The Three Pillars of Character

The Three Pillars

Pillars? Oh, I love pillars.

Last time, we talked about conflict, which is the most important aspect of storytelling. Without conflict, there is no story. But, without characters, there is no point to the conflict or story.

Proper characterization is vital to making your story work. We have all heard the phrase “flat” or “one-dimensional” characters. If the readers can’t connect to the characters they will lose interest in the story. So, how do you convey a character realistically, and in a way that is compelling?

Yay! Another pillar…

The first thing is to address the three pillars of characterization. Just as it is with actual people, the first level of character surface attributes, and also what the character wants everyone to see. Descriptions play only a minor role, and is in fact unnecessary. Any description of your character that you do insist on using must play a role in the characterization, or in the deception of the reader’s perception of the character. More important than the description of your character is how they speak, and what they say. Along with these are their normal, everyday actions, prior to the first plot point.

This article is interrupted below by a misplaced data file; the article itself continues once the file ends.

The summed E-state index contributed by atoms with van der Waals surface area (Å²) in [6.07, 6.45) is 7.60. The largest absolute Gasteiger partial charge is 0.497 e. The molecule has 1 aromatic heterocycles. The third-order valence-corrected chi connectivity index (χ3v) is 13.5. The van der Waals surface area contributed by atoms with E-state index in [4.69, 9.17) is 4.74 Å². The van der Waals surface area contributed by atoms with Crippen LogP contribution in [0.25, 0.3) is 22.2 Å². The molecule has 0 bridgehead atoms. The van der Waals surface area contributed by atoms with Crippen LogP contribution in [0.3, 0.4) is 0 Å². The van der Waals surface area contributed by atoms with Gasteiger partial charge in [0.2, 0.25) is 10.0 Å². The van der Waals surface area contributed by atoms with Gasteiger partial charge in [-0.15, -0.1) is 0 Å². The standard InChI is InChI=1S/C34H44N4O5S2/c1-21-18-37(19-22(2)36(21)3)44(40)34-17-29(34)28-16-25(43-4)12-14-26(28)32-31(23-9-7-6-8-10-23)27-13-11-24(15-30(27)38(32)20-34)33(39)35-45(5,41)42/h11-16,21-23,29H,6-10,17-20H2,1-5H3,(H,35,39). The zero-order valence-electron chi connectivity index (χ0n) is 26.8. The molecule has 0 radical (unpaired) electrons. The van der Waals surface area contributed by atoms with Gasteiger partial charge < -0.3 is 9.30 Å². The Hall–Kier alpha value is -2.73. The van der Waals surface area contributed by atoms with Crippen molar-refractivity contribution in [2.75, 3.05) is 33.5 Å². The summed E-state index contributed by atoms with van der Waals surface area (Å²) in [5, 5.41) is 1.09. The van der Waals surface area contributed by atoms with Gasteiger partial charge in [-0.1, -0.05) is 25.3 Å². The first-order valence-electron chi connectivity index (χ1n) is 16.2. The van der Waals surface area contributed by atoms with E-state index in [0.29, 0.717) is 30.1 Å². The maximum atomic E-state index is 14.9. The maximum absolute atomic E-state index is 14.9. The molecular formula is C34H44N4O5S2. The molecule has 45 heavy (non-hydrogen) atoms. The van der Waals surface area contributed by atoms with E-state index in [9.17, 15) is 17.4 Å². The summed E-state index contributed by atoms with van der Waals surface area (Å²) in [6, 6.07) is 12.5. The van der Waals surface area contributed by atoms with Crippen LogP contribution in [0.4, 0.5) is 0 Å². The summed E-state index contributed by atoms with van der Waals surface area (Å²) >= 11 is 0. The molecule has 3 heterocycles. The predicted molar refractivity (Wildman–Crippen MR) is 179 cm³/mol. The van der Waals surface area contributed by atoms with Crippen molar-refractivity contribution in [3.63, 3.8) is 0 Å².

Then, there is the second pillar of character; this is the backstory. These are the events that happened in your character’s past that have culminated in the man, woman, or beast who is the center of the tale. The second and third pillar of character work in tandem, the backstory being given in parts throughout the story, revealing your protagonist’s ambitions, fears, and desires. Then, when the plot points come into play they have choices to make, and those choices will define who your character truly is.

More pillars? Well, that’s not very creative is it?

The third pillar of character is action under duress. In other words, how your character behaves, what actions she takes when the chips are down, when lives are on the line, and when it really matters. This is where true character is revealed. The loner, anti-hero who has spent most of the story trying to avoid helping others now comes to their aid when the monster has their heads in its jaws. It is the quiet one who has been afraid, but now steps in the monster’s way to protect the girl he loves. THAT is character, THAT is where the story comes alive and becomes real.

Just like your story, that relies on the three pillars of narrative fiction (conflict, character, and plot), these three pillars of character will give your characters a solid base upon which to breath life into your story.


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